Almost half of the pending regulations were required, at least in part, by Congress. They include rollover enhancements for motor coaches and safety upgrades for U.S. transit systems. While agencies are bound to adopt Congress-mandated rules, they generally must still find cost savings and other regulations to cut, according to White House guidance.
The new policies apply to proposals that would cost society more than $100 million or are deemed unusual, a category known as “significant.” Military, national security and foreign affairs regulations are exempt.
The result is that it’s almost certain to be harder for agencies like the Transportation Department to enact new rules, according to Richard Morgenstern, a fellow at the nonpartisan Resources for the Future and a former U.S. official with experience in crafting regulations.
“You now have additional constraints which you didn’t have before,” Morgenstern said in an interview.
By numerous measures, regulatory actions have slowed under the new administration. The Transportation Department hasn’t updated its monthly list of pending rules since Trump took office. It has halted or delayed implementation of some Obama-era rules, such as airline consumer measures and safety rules for electric and hybrid cars. It hasn’t finalized any of the pending regulations it inherited, including the truck-speed measure, according to government records.
The slowdown has occurred across government, from rules governing how coal royalties are calculated to methane gas releases.
In several cases, this slowdown has frustrated the very industries being regulated. Drone groups, for example, have urged swift action to create rules allowing unmanned aircraft to operate over people’s heads, arguing it’s needed to allow the industry to expand. Battery manufacturers also want the U.S. to adopt regulations restricting how airlines can carry flammable lithium cells so rules are consistent across borders.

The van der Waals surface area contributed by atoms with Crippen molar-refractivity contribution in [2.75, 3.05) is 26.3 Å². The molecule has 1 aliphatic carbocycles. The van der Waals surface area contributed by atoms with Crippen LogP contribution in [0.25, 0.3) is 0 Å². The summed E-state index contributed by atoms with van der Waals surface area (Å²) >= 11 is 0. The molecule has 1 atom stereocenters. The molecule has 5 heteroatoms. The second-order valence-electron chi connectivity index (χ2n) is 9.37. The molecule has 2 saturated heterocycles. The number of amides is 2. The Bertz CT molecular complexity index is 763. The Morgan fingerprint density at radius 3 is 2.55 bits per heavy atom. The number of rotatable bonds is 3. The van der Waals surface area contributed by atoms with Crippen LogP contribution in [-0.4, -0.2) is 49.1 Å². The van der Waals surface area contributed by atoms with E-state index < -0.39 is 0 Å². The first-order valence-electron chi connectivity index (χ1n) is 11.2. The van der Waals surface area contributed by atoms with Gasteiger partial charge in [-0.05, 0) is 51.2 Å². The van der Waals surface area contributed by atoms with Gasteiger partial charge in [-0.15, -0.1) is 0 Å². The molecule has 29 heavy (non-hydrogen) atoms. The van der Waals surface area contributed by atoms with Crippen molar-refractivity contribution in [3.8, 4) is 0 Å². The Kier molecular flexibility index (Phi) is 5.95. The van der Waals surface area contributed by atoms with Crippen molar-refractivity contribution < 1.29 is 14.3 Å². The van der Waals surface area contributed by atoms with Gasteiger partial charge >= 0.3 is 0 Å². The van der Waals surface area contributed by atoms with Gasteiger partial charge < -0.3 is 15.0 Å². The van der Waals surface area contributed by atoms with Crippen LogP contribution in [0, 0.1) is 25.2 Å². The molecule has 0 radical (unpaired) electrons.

To the advocates for Trump’s regulatory slowdown, the purpose isn’t to block new safety measures or rules that would benefit people.
“That would be perverse,” Marcus Peacock, who briefly served in Trump’s Office of Management and Budget and has become executive vice president of the Business Roundtable lobbying group, said at an April public forum.
Peacock and others said that for decades there hasn’t been an incentive to remove outdated regulations or to streamline such things as paperwork requirements on businesses. The Trump orders will push agencies to be more efficient, and it should be easy to find enough savings among existing rules to allow for new regulations, he said.
Costs of Regulations
The stakes for interest groups and society as a whole are enormous.
During the Obama administration, the Transportation Department forecast that benefits on 18 of the pending rules — reduced accident deaths and injuries, improved health, and lower fuel consumption among other gains — would total almost $200 billion and outweigh costs by more than four to one.
But the regulations also would create a wide array of additional costs for businesses and society, including required purchases of new equipment by companies or, as in the case of the speed limiter proposal, the financial impact of delays in delivering goods. Those costs are estimated at about $44 billion.